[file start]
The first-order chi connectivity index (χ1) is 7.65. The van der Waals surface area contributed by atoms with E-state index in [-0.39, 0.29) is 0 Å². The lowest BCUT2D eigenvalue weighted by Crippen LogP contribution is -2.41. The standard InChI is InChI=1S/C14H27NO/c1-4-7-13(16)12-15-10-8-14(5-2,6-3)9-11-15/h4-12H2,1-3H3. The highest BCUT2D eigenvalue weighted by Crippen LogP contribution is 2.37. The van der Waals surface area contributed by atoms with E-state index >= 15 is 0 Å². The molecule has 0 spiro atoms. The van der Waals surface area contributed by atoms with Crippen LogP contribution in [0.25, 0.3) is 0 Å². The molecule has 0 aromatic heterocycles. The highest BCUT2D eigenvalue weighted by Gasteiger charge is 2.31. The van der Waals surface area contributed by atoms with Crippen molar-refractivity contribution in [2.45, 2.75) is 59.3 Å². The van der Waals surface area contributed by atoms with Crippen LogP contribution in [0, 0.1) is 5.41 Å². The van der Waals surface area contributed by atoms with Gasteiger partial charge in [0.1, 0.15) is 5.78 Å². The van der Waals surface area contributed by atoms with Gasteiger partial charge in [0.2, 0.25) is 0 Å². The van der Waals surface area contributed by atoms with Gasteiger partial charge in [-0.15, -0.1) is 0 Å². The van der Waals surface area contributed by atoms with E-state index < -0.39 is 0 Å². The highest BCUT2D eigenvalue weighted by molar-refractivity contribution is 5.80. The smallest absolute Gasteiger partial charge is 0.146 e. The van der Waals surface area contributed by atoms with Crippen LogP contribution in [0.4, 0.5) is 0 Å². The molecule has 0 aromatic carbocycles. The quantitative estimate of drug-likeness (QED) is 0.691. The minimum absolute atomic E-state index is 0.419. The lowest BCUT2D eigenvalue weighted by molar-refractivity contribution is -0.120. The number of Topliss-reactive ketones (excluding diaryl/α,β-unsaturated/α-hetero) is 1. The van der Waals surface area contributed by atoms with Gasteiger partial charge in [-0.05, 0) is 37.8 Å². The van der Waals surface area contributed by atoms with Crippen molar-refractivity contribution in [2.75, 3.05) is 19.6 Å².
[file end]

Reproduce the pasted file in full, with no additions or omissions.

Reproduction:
The first-order chi connectivity index (χ1) is 7.65. The van der Waals surface area contributed by atoms with E-state index in [-0.39, 0.29) is 0 Å². The lowest BCUT2D eigenvalue weighted by Crippen LogP contribution is -2.41. The standard InChI is InChI=1S/C14H27NO/c1-4-7-13(16)12-15-10-8-14(5-2,6-3)9-11-15/h4-12H2,1-3H3. The highest BCUT2D eigenvalue weighted by Crippen LogP contribution is 2.37. The van der Waals surface area contributed by atoms with E-state index >= 15 is 0 Å². The molecule has 0 spiro atoms. The van der Waals surface area contributed by atoms with Crippen LogP contribution in [0.25, 0.3) is 0 Å². The molecule has 0 aromatic heterocycles. The highest BCUT2D eigenvalue weighted by Gasteiger charge is 2.31. The van der Waals surface area contributed by atoms with Crippen molar-refractivity contribution in [2.45, 2.75) is 59.3 Å². The van der Waals surface area contributed by atoms with Crippen LogP contribution in [0, 0.1) is 5.41 Å². The van der Waals surface area contributed by atoms with Gasteiger partial charge in [0.1, 0.15) is 5.78 Å². The van der Waals surface area contributed by atoms with Gasteiger partial charge in [0.2, 0.25) is 0 Å². The van der Waals surface area contributed by atoms with Gasteiger partial charge in [-0.15, -0.1) is 0 Å². The van der Waals surface area contributed by atoms with E-state index < -0.39 is 0 Å². The highest BCUT2D eigenvalue weighted by molar-refractivity contribution is 5.80. The smallest absolute Gasteiger partial charge is 0.146 e. The van der Waals surface area contributed by atoms with Crippen LogP contribution in [0.4, 0.5) is 0 Å². The molecule has 0 aromatic carbocycles. The quantitative estimate of drug-likeness (QED) is 0.691. The minimum absolute atomic E-state index is 0.419. The lowest BCUT2D eigenvalue weighted by molar-refractivity contribution is -0.120. The number of Topliss-reactive ketones (excluding diaryl/α,β-unsaturated/α-hetero) is 1. The van der Waals surface area contributed by atoms with Gasteiger partial charge in [-0.05, 0) is 37.8 Å². The van der Waals surface area contributed by atoms with Crippen molar-refractivity contribution in [2.75, 3.05) is 19.6 Å².